This year's forecasts for adult spring Chinook returns to the Columbia Basin were already dismal--but by the end of the season, they were downright depressing. Although numbers won't be finalized until later this year, the preseason forecast of a 99,300-fish run over Bonneville Dam was slashed to a prediction of 72,895 spring Chinook passing the dam by June 15--two-thirds of the March forecast.

That's roughly 40.5 percent the 10-year average of 180,000 spring Chinook returns.

Even the original predictions put spring Chinook returns at their lowest since 2007, although still well above 12,800 fish--the record low run in 1995.

In Idaho, fish managers closed the lower Salmon and Little Salmon rivers to Chinook fishing after just two weeks, and are predicting that some hatcheries in the Clearwater River basin won't meet their needs for broodstock.

Joe DuPont, Idaho Department of Fish and Game's fisheries regional manager, discussed the fishing closures on his blog on June 3. "There is no sugar coating this update because, to tell you the truth, it is very disappointing and it is going to bum people out or just make them downright angry," he wrote.

Including buffers for the fish that don't make it, fish managers believe 3,133 hatchery spring Chinook will make it back to the Clearwater River--631 fish short of the 4,395 Chinook that hatcheries need for broodstock. In the Rapid River basin, an estimated 3,654 hatchery fish will come back, about 650 fish more than the 2,353 fish that hatcheries will use.

After explaining the numbers, DuPont added, "I'm not going to argue with you that this fishery was way too short, the closure was unexpected, it's not good for the economy, and people who like to fish the Little Salmon River got '......' (you can put whatever word you want here)."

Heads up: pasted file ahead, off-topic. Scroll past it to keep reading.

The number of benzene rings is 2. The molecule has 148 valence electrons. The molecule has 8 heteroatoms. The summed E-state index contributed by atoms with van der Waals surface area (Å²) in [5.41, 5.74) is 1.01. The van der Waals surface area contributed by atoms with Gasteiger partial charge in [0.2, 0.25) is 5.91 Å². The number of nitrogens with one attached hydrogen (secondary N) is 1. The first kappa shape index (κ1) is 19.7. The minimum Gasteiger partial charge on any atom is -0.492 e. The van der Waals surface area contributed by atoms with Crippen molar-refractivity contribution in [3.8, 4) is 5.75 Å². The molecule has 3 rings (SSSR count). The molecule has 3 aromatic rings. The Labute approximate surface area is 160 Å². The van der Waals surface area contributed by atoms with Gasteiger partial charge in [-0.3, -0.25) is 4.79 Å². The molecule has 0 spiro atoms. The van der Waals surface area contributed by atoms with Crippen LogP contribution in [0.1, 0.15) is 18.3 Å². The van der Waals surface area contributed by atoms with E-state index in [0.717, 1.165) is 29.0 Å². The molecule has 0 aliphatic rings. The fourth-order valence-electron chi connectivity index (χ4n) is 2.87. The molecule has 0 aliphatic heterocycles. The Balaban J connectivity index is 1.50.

But, he concluded, the right thing to do is to meet broodstock needs and hope that the fish they collect this year will make a difference for future fisheries. He reported that the Fish and Game Commission will meet soon to determine upcoming Chinook salmon fishing opportunities in the South Fork Salmon and upper Salmon rivers.

Washington and Oregon, too, had a short and restricted spring Chinook fishing season; and some Columbia River hatcheries also may not meet broodstock needs, said Chris Donley, regional fish program manager for the Washington Department of Fish and Wildlife. "We haven't seen where all the fish are going to end up," he said, "But there are probably some hatcheries that are going to end up short on broodstock."

While the return of hatchery fish determines how many are available for fishing, it's not just numbers of hatchery returns they're watching. "I'm extremely concerned for wild salmon and steelhead in the Columbia Basin, and less so for hatchery salmon," he said.

Donley explained that the state agency manages for hatchery fish with a 30-percent buffer in case--as in a year like this--their forecasts are off. But as for wild fish, "Until we see them on the spawning ground, we won't fully understand what happened."

This year's spring Chinook jack returns--the younger males that come back a year early--are also lower than anticipated and essentially the same as last year, Donley said.

Numbers are used to help calculate next year's run sizes. "That doesn't bode well for us to see a substantial improvement overall of spring Chinook" next year, Donley said.

As spring Chinook numbers in the Columbia and other Pacific Coast rivers remain low, Donley said there are a lot of factors at play. "I think ocean conditions are a major driver," he said. Under good ocean conditions, other variables--such as predators or losses at hydroelectric projects--get masked by overall high survival, he said. "In a situation where ocean conditions are poor, all the other variables add up. It isn't just one issue."

Donley noted that since 2015--which brought the warm ocean condition known as The Blob and caused massive disruptions in the ocean's food web--fish managers have been very cautious about forecasting returns. "The black hole is, we don't understand when the ocean is going to turn around. And it's the biggest variable at play--the one we have absolutely no control over," he said.

But this is also not the first time they've seen poor Chinook returns, nor is it the worst. "The positive part for salmon and steelhead is, they're resilient," he said. "If you ask me is it alarming that all these numbers are so poor--are they going to disappear from the face of the Earth? I'd say, 'Probably not.' These fish are, for the most part, very resilient," he said.

K.C. Mehaffey covers fish issues for Clearing Up, and is editor of the NW Fishletter. She joined the NewsData writing team in February 2018. From lawsuits to scientific studies, she is enjoying the deep dive into the Columbia Basin's many fish topics.